How did you prepare for the role?
Liv Hill: I think after I found out I got the role –I’m still in school so I had to miss five weeks of school– I just immersed myself in it. We had maybe two afternoons where we went through the intentions of the character of who she is and going through the real important plots of it. We sort of just had to get on and do it and work with the other actors and just see what they bring to it. I did research on Young Carers so I could make sure I wasn’t going in blind. It’s obviously a real thing so you’ve got to give it some sensitivity and justice, I suppose.

On the stand-up front, do you have any favorite comedians that you looked to in getting for getting on stage?
Liv Hill: Ricky Gervais. I love him. I think he’s brilliant. I saw Humanity. It’s really good but not back then. We saw Frankie Boyle and stuff like that.

James Gardner: Frankie Boyle is a huge influence on the screenplay. I don’t know how familiar you are with him but he’s a British comedian. He tells quite extreme truths in the same way that I wanted Sarah to so he became a natural candidate to inspire the comedy.

We watched quite a few. We went to a few stand-up nights ourselves to get a flavor of what it’s like. If we had more time, we would have done more but I don’t think it matters anyway because Liv nailed it.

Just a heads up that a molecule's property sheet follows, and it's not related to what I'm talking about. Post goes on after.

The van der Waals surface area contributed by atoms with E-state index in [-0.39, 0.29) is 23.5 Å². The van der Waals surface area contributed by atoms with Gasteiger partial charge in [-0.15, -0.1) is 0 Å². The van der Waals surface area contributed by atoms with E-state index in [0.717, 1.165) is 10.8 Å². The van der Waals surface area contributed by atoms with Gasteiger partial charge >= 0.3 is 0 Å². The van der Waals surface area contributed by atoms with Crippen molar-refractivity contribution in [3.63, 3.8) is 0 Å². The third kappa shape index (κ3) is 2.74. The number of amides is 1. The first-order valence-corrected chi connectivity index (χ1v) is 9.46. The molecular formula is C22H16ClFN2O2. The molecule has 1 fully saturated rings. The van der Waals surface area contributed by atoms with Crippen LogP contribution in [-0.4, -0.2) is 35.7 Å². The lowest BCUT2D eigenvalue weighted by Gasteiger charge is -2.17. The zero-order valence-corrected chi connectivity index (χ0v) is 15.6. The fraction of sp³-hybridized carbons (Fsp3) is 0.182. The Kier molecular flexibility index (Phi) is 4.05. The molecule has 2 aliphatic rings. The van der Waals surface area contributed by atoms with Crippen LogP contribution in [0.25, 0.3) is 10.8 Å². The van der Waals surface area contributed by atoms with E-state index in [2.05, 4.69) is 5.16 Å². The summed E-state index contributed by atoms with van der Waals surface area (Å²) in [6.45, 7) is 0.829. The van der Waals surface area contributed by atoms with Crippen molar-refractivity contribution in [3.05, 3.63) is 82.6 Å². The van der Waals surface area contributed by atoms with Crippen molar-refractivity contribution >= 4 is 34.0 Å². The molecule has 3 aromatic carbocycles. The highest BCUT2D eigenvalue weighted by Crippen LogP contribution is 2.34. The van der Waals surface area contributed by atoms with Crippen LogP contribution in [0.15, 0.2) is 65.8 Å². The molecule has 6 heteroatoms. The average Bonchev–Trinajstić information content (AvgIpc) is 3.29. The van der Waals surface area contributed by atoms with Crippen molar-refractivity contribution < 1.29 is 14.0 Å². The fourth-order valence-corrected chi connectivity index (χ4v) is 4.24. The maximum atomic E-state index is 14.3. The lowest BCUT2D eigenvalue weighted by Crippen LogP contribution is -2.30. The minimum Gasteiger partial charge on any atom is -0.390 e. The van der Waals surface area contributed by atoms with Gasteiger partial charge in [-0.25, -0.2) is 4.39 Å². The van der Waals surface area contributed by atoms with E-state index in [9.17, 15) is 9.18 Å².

This is your first time in New York?
Liv Hill: First time in America.

Have you have a chance to go sightseeing?
Liv Hill: Yes, I went to Ellis Island yesterday and did the Empire State Building. I’m hoping to see the 9/11 Memorial, Central Park, Natural History Museum.

James Gardner: Eat, drink, be merry.

Liv Hill: It’s really like —we were saying earlier— I’ve grown up with just American TV my whole life so even seeing the Empire State Building where they filmed Elf with Will Ferrell was such a moment with me. It’s been really good. Do you live here?

I live in Chicago so I’m just here for the festival
Liv Hill: Oh, nice.

What are you looking forward to doing next with your career?
Liv Hill: I don’t know. Pursue as much as possible. I’ve got a really great agent who I’m working with and I really trust her. She sends me roles that she thinks—I’m in a really fortunate position where I’m still living with my parents. It’s not like I have to pay the bills. I’m not like a working actor. I’m still in school. I suppose one day it might come to pick and choose and do my best.

Thank you for your time.
James Gardner: Thank you.

Liv Hill: Thank you.

Jellyfish held its world premiere at the 2018 Tribeca Film Festival in the Viewpoints program. Jellyfish is currently seeking distribution.